Monthly Archives: May 2010

IT Disintermediation and The Cloud

On a fairly regular basis I get into a discussion with people that starts something like this:

Hey John, with the cloud is IT even necessary anymore?  I mean, if I can buy computing and storage at Amazon and they manage it, what will happen to all of those IT guys we’re paying?  Do we just get rid of them?

Well, no, not exactly.  But their jobs are changing in fairly meaningful ways and that will only accelerate as cloud computing penetrates deeper and deeper into the enterprise.

It’s no big news that most new technologies enter the enterprise at the department or user level and not through IT.  This is natural given the disincentive for risk taking by IT managers.  As a rule, new things tend to fail more often (and often more spectacularly) than the mature stuff that’s been hanging around the shop.  And this is not good for IT careers (CIO does often stand for “career is over” afterall). 

This departmental effect happened with mini computers, workstations, and eventually PCs.  Sybase and Sun got into Wall Street firms through the trading desk after Black Monday (Oct. 19, 1987) because older position-keeping systems could not keep up with the volume (effectively shutting down most trading floors).   IT does not lead technology revolutions.  Often times IT works to hinder the adoption of shiny new objects.  But there are good reasons for that…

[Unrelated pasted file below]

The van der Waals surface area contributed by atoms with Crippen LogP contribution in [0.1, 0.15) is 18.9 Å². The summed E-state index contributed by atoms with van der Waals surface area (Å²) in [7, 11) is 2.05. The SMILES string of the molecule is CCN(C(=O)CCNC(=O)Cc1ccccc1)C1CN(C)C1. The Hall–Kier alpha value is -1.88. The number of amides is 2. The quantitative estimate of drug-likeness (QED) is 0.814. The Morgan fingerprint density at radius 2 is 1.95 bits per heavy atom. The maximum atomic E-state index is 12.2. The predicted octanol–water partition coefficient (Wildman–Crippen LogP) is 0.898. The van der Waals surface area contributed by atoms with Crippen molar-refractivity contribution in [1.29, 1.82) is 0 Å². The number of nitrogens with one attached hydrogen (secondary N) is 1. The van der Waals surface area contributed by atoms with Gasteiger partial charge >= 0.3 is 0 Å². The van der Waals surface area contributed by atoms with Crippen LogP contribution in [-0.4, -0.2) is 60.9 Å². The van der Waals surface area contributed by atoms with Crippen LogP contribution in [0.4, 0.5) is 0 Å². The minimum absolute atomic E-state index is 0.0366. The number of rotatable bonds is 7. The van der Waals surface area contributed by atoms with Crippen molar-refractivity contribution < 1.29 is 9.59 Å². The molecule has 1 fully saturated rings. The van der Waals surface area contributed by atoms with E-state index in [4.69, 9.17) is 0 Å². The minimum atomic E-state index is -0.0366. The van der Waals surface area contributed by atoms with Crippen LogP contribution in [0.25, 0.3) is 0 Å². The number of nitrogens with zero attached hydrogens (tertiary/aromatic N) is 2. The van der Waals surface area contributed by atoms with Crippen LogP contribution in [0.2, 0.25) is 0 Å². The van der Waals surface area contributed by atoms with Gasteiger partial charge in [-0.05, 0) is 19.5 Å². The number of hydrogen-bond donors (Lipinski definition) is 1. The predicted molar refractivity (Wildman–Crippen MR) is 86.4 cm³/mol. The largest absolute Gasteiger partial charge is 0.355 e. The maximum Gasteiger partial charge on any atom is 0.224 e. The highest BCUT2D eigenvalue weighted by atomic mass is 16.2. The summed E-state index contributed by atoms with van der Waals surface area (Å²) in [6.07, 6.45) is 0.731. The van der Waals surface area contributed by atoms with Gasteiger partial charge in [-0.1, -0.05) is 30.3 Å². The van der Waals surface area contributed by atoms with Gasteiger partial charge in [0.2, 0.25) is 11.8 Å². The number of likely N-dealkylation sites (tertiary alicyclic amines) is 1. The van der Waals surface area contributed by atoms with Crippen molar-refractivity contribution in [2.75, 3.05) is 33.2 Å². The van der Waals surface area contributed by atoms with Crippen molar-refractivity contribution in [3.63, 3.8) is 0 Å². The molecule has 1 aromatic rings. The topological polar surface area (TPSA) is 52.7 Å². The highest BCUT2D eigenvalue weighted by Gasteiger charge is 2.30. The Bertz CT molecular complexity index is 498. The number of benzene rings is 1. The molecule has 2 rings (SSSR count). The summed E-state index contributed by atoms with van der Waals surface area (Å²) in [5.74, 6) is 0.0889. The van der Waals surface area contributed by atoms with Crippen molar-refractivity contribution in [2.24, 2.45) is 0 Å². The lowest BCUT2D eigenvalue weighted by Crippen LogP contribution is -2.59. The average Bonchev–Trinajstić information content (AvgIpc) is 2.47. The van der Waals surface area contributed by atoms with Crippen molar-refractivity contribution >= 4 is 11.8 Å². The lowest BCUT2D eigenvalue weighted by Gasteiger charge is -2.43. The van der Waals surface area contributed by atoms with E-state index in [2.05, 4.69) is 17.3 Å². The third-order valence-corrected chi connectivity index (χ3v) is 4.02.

For many years, these incursions were still traditional on-premise systems.  In most cases, over time, IT eventually found a way to assert control over these rogue technologies and install the governance processes and stability of operations that users and executive management expected.

More recently, in the SaaS era, Salesforce.com’s success hinged on getting sales reps to adopt outside of the official SFA procurement process supported by IT.  Marketing apps often come in through the marketing department with no IT foreknowledge, but then are partly turned over to IT when integrating them with existing systems proves to be no simple matter.  I say partly because the physical servers and software running SaaS apps never gets into IT’s sphere of control.  Often, the level of control turns into one of customization, oversight, monitoring, and involvement in the procurement process.

Like it or not, in a SaaS world, a fair bit of the traditional work of IT is forever more disintermediated.  But how about in the IaaS world??

As we move to IaaS, the level of disintermediation actually diminishes – a lot.  Most people assume the opposite without stopping to think about it.